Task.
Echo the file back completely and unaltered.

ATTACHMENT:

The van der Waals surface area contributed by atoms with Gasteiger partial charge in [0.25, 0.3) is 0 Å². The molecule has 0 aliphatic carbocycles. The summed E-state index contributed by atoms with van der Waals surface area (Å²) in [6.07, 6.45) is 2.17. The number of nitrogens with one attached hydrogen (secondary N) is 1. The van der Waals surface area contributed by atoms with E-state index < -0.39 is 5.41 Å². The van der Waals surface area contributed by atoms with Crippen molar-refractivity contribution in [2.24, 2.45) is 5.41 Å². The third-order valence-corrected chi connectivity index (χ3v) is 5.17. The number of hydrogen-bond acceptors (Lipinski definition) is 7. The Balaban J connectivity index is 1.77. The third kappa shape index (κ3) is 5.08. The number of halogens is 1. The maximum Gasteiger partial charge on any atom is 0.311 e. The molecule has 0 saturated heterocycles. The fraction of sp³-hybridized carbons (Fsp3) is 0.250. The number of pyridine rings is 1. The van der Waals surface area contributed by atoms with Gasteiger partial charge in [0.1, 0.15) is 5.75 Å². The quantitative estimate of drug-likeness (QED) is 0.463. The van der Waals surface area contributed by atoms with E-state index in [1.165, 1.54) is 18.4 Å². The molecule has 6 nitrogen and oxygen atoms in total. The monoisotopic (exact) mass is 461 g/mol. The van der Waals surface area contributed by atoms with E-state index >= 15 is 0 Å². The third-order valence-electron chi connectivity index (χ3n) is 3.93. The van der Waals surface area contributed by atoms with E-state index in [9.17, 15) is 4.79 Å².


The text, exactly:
The van der Waals surface area contributed by atoms with Gasteiger partial charge in [0.25, 0.3) is 0 Å². The molecule has 0 aliphatic carbocycles. The summed E-state index contributed by atoms with van der Waals surface area (Å²) in [6.07, 6.45) is 2.17. The number of nitrogens with one attached hydrogen (secondary N) is 1. The van der Waals surface area contributed by atoms with E-state index < -0.39 is 5.41 Å². The van der Waals surface area contributed by atoms with Crippen molar-refractivity contribution in [2.24, 2.45) is 5.41 Å². The third-order valence-corrected chi connectivity index (χ3v) is 5.17. The number of hydrogen-bond acceptors (Lipinski definition) is 7. The Balaban J connectivity index is 1.77. The third kappa shape index (κ3) is 5.08. The number of halogens is 1. The maximum Gasteiger partial charge on any atom is 0.311 e. The molecule has 0 saturated heterocycles. The fraction of sp³-hybridized carbons (Fsp3) is 0.250. The number of pyridine rings is 1. The van der Waals surface area contributed by atoms with Gasteiger partial charge in [0.1, 0.15) is 5.75 Å². The quantitative estimate of drug-likeness (QED) is 0.463. The van der Waals surface area contributed by atoms with E-state index in [1.165, 1.54) is 18.4 Å². The molecule has 6 nitrogen and oxygen atoms in total. The monoisotopic (exact) mass is 461 g/mol. The van der Waals surface area contributed by atoms with E-state index >= 15 is 0 Å². The third-order valence-electron chi connectivity index (χ3n) is 3.93. The van der Waals surface area contributed by atoms with E-state index in [9.17, 15) is 4.79 Å².